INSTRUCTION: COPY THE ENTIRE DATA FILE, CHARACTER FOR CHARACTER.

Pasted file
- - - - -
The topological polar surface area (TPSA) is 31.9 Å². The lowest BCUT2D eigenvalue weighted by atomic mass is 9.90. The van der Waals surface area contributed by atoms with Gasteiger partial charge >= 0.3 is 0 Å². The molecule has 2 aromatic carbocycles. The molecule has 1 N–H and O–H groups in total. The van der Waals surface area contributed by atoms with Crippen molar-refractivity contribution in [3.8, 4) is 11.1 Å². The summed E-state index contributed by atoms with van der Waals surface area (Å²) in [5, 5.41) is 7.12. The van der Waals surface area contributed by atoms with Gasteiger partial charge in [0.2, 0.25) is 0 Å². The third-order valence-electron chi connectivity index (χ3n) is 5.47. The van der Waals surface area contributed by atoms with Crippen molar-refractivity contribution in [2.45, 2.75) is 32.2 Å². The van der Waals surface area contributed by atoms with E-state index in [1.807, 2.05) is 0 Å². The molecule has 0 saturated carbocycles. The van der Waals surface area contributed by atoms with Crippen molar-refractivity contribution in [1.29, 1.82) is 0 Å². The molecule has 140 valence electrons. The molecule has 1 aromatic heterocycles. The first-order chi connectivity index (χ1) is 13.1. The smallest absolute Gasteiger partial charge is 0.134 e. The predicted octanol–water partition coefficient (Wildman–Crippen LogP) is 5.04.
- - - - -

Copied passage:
The topological polar surface area (TPSA) is 31.9 Å². The lowest BCUT2D eigenvalue weighted by atomic mass is 9.90. The van der Waals surface area contributed by atoms with Gasteiger partial charge >= 0.3 is 0 Å². The molecule has 2 aromatic carbocycles. The molecule has 1 N–H and O–H groups in total. The van der Waals surface area contributed by atoms with Crippen molar-refractivity contribution in [3.8, 4) is 11.1 Å². The summed E-state index contributed by atoms with van der Waals surface area (Å²) in [5, 5.41) is 7.12. The van der Waals surface area contributed by atoms with Gasteiger partial charge in [0.2, 0.25) is 0 Å². The third-order valence-electron chi connectivity index (χ3n) is 5.47. The van der Waals surface area contributed by atoms with Crippen molar-refractivity contribution in [2.45, 2.75) is 32.2 Å². The van der Waals surface area contributed by atoms with E-state index in [1.807, 2.05) is 0 Å². The molecule has 0 saturated carbocycles. The van der Waals surface area contributed by atoms with Crippen molar-refractivity contribution in [1.29, 1.82) is 0 Å². The molecule has 140 valence electrons. The molecule has 1 aromatic heterocycles. The first-order chi connectivity index (χ1) is 13.1. The smallest absolute Gasteiger partial charge is 0.134 e. The predicted octanol–water partition coefficient (Wildman–Crippen LogP) is 5.04.